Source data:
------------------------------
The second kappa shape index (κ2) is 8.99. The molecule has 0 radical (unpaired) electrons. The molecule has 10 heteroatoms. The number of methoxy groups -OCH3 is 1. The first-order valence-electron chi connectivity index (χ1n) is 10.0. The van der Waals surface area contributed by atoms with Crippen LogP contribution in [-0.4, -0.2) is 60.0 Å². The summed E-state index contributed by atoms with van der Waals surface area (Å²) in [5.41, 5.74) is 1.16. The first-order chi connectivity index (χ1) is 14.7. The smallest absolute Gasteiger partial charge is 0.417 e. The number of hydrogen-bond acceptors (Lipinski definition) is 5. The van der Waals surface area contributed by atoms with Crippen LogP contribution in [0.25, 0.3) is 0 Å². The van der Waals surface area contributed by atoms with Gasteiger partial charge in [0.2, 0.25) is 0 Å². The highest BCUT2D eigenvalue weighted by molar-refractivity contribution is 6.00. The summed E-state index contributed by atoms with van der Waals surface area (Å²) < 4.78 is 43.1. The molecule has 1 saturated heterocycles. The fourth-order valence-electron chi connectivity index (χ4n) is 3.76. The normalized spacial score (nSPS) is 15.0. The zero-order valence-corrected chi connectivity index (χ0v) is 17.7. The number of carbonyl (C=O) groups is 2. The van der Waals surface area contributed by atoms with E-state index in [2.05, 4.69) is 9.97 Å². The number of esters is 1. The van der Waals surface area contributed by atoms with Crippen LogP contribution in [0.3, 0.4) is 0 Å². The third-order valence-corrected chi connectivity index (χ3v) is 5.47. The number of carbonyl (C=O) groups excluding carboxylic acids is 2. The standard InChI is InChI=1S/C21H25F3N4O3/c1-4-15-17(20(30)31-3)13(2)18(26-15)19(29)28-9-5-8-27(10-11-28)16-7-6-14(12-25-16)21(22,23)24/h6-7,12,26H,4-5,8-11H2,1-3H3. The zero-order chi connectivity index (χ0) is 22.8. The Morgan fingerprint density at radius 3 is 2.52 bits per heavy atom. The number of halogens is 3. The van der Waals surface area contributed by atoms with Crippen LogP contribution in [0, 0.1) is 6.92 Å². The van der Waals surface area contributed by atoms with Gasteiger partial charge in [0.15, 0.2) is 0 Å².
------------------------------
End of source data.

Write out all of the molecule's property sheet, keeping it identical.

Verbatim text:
The second kappa shape index (κ2) is 8.99. The molecule has 0 radical (unpaired) electrons. The molecule has 10 heteroatoms. The number of methoxy groups -OCH3 is 1. The first-order valence-electron chi connectivity index (χ1n) is 10.0. The van der Waals surface area contributed by atoms with Crippen LogP contribution in [-0.4, -0.2) is 60.0 Å². The summed E-state index contributed by atoms with van der Waals surface area (Å²) in [5.41, 5.74) is 1.16. The first-order chi connectivity index (χ1) is 14.7. The smallest absolute Gasteiger partial charge is 0.417 e. The number of hydrogen-bond acceptors (Lipinski definition) is 5. The van der Waals surface area contributed by atoms with Crippen LogP contribution in [0.25, 0.3) is 0 Å². The van der Waals surface area contributed by atoms with Gasteiger partial charge in [0.2, 0.25) is 0 Å². The highest BCUT2D eigenvalue weighted by molar-refractivity contribution is 6.00. The summed E-state index contributed by atoms with van der Waals surface area (Å²) < 4.78 is 43.1. The molecule has 1 saturated heterocycles. The fourth-order valence-electron chi connectivity index (χ4n) is 3.76. The normalized spacial score (nSPS) is 15.0. The zero-order valence-corrected chi connectivity index (χ0v) is 17.7. The number of carbonyl (C=O) groups is 2. The van der Waals surface area contributed by atoms with E-state index in [2.05, 4.69) is 9.97 Å². The number of esters is 1. The van der Waals surface area contributed by atoms with Crippen LogP contribution in [0.3, 0.4) is 0 Å². The third-order valence-corrected chi connectivity index (χ3v) is 5.47. The number of carbonyl (C=O) groups excluding carboxylic acids is 2. The standard InChI is InChI=1S/C21H25F3N4O3/c1-4-15-17(20(30)31-3)13(2)18(26-15)19(29)28-9-5-8-27(10-11-28)16-7-6-14(12-25-16)21(22,23)24/h6-7,12,26H,4-5,8-11H2,1-3H3. The zero-order chi connectivity index (χ0) is 22.8. The Morgan fingerprint density at radius 3 is 2.52 bits per heavy atom. The number of halogens is 3. The van der Waals surface area contributed by atoms with Crippen LogP contribution in [0, 0.1) is 6.92 Å². The van der Waals surface area contributed by atoms with Gasteiger partial charge in [0.15, 0.2) is 0 Å².